Ravel, Liszt, and Dvořák at the BSO

For classical music I have a strong preference for chamber and contemporary music, so it’s not surprising that I don’t make it out to the BSO that often. But their $20 tix for people under 40 program, which is continuing through the rest of the current season, has definitely rekindled my interest.

Ended up at the concert featuring guest conductor Yannick Nézet-Séguin in his BSO debut (he apparently just began his first season at the Rotterdam Philharmonic). The program consisted of Ravel’s Valses nobles et sentimentales, Liszt’s Piano Concerto #2, and Dvořák’s Symphony #6. I’m not a fan of overly athletic conductors, so I found Nézet-Séguin’s style generally distracting, although Eichler didn’t, in his review for The Globe. I agreed with his review in general, although in the Dvořák, Eichler thought Nézet-Séguin “daringly pushed the tempo to the limits”, whereas I felt in those cases the tempo reached speeds that edged a bit too close to the boundary between an exciting performance and a train wreck just waiting to happen. I can certainly see how others would enjoy the by-the-seat-of-your-pants breathlessness, though, and his performance was very well received. But I did agree that Thibaudet successfully threw off any Gallic reserve in tackling the Liszt, giving a performance that, while not overly muscular, still felt sinewy and athletic. The orchestra, as always, sounded great, and it was nice to hear Dvořák’s Symphony #6, which according to Marc Mandel, Director of Program Publications, in his pre-concert talk was last performed by the BSO ten years ago.

It’s not often that anyone mentions the thankless job of doing the pre-concert talk, but my companion wanted to hear it and Mandel did a nice job of presenting the history of each piece in context, although without many specifcs about the construction of the music itself, no doubt due to his target audience. His love of the Dvořák #6 was clearly evident, and his talk was certainly successful in setting the stage.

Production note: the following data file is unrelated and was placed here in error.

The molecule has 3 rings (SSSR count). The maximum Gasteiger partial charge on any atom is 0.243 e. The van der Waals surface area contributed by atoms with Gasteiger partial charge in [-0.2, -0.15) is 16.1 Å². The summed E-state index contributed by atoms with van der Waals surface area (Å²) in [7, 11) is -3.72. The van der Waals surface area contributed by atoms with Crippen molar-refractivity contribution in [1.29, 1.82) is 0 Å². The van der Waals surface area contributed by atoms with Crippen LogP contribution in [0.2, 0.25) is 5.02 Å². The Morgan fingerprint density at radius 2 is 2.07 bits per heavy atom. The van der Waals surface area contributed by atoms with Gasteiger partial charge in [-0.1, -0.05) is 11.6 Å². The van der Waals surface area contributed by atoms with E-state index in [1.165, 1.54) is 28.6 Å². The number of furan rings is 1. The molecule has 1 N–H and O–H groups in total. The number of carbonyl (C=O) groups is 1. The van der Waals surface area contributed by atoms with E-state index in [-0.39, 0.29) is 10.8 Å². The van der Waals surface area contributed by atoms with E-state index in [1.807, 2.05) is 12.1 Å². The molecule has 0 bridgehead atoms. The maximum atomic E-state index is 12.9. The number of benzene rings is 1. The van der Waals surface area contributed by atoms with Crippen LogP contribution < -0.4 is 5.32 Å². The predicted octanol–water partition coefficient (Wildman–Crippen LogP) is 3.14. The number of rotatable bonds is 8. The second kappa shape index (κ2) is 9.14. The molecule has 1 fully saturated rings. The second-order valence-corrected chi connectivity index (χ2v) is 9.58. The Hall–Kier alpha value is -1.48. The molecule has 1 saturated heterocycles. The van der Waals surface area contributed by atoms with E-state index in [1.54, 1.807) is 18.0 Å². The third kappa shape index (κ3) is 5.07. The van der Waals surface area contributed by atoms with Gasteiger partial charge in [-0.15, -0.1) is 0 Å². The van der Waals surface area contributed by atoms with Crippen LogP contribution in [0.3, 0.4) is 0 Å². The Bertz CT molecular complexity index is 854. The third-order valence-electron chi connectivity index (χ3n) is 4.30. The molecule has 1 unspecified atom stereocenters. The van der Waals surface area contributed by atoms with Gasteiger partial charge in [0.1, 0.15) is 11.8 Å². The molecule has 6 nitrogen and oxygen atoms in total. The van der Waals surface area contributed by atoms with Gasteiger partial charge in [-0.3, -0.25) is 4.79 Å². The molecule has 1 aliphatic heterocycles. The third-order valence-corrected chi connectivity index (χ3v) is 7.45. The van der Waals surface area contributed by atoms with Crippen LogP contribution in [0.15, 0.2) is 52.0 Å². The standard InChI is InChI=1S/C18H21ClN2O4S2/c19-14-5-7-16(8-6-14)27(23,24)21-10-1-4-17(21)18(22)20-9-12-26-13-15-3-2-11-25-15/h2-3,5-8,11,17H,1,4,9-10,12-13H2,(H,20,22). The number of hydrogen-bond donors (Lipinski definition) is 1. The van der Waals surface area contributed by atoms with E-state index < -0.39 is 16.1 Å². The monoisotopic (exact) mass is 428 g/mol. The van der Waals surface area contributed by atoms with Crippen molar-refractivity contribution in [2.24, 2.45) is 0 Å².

Afterwards the BSO held a signing with Thibaudet, and actually also had a post-concert reception, part of their new Symphony+ series of events. According to their website, Symphony+ is “a series of pre- and Post-Concert events that enhance the overall concert experience. Symphony+ connects food, literature, and the performing and visual arts to the BSO concerts at Symphony Hall and adds an exciting new element to the concerts.” I’m all in favor of such efforts by arts organizations, and although the reception was well organized, it didn’t seem to have much point. The conductor and pianist were supposed to be present, but they weren’t, presumably because the latter was still signing CDs. I, and I’m sure many others, only waited around for a bit and left because it didn’t seem like anything was going to happen anytime soon. I like the idea of post-concert mingling, although I’m not sure how natural it is to include the performers anyway, but regardless you’d think that the people organizing these things would come up with a better plan to foster interaction between strangers than just “a pass for a free drink, coffee and tea, snacks, tables and chairs”. But maybe that wasn’t the intention at all; in any case, maybe they’ll come up with some better ideas in the future, and at the very least the reception provided a nice coda to an enjoyable evening. Hopefully I’ll be able to make it to at least another concert before the end of the season.

One response to “Ravel, Liszt, and Dvořák at the BSO

  1. Pingback: Sibelius, Rachmaninoff, and Ives at the BSO « Nine Dots Boston: Boston Arts Outside The Box

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